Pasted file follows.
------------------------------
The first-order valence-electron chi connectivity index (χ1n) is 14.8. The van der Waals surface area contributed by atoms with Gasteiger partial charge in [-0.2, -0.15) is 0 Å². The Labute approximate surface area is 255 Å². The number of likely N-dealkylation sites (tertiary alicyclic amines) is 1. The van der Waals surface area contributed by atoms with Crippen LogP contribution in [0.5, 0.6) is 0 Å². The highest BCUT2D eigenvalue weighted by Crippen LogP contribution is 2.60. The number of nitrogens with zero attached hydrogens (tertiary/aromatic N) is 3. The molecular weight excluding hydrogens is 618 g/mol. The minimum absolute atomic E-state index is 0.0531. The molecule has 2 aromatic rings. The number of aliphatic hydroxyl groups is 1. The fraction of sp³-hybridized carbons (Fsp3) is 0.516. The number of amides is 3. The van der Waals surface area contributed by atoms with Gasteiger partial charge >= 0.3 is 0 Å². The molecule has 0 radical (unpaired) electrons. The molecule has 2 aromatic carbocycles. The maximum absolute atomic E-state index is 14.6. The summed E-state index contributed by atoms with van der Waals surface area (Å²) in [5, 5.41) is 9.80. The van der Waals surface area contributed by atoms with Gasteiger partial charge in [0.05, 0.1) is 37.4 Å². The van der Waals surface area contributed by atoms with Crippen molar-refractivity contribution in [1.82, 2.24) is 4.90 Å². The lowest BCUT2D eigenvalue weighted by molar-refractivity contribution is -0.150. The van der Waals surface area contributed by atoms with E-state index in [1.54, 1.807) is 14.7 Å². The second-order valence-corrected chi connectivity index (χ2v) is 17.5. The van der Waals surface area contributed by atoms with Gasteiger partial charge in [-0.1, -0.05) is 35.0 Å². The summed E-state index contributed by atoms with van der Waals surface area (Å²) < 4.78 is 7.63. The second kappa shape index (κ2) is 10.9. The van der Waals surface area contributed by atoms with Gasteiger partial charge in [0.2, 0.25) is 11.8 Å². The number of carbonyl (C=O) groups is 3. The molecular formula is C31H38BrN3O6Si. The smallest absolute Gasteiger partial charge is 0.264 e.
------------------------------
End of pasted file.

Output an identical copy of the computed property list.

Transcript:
The first-order valence-electron chi connectivity index (χ1n) is 14.8. The van der Waals surface area contributed by atoms with Gasteiger partial charge in [-0.2, -0.15) is 0 Å². The Labute approximate surface area is 255 Å². The number of likely N-dealkylation sites (tertiary alicyclic amines) is 1. The van der Waals surface area contributed by atoms with Crippen LogP contribution in [0.5, 0.6) is 0 Å². The highest BCUT2D eigenvalue weighted by Crippen LogP contribution is 2.60. The number of nitrogens with zero attached hydrogens (tertiary/aromatic N) is 3. The molecular weight excluding hydrogens is 618 g/mol. The minimum absolute atomic E-state index is 0.0531. The molecule has 2 aromatic rings. The number of aliphatic hydroxyl groups is 1. The fraction of sp³-hybridized carbons (Fsp3) is 0.516. The number of amides is 3. The van der Waals surface area contributed by atoms with Gasteiger partial charge >= 0.3 is 0 Å². The molecule has 0 radical (unpaired) electrons. The molecule has 2 aromatic carbocycles. The maximum absolute atomic E-state index is 14.6. The summed E-state index contributed by atoms with van der Waals surface area (Å²) in [5, 5.41) is 9.80. The van der Waals surface area contributed by atoms with Gasteiger partial charge in [0.05, 0.1) is 37.4 Å². The van der Waals surface area contributed by atoms with Crippen molar-refractivity contribution in [1.82, 2.24) is 4.90 Å². The lowest BCUT2D eigenvalue weighted by molar-refractivity contribution is -0.150. The van der Waals surface area contributed by atoms with E-state index in [1.54, 1.807) is 14.7 Å². The second-order valence-corrected chi connectivity index (χ2v) is 17.5. The van der Waals surface area contributed by atoms with Gasteiger partial charge in [-0.1, -0.05) is 35.0 Å². The summed E-state index contributed by atoms with van der Waals surface area (Å²) < 4.78 is 7.63. The second kappa shape index (κ2) is 10.9. The van der Waals surface area contributed by atoms with Gasteiger partial charge in [0.2, 0.25) is 11.8 Å². The number of carbonyl (C=O) groups is 3. The molecular formula is C31H38BrN3O6Si. The smallest absolute Gasteiger partial charge is 0.264 e.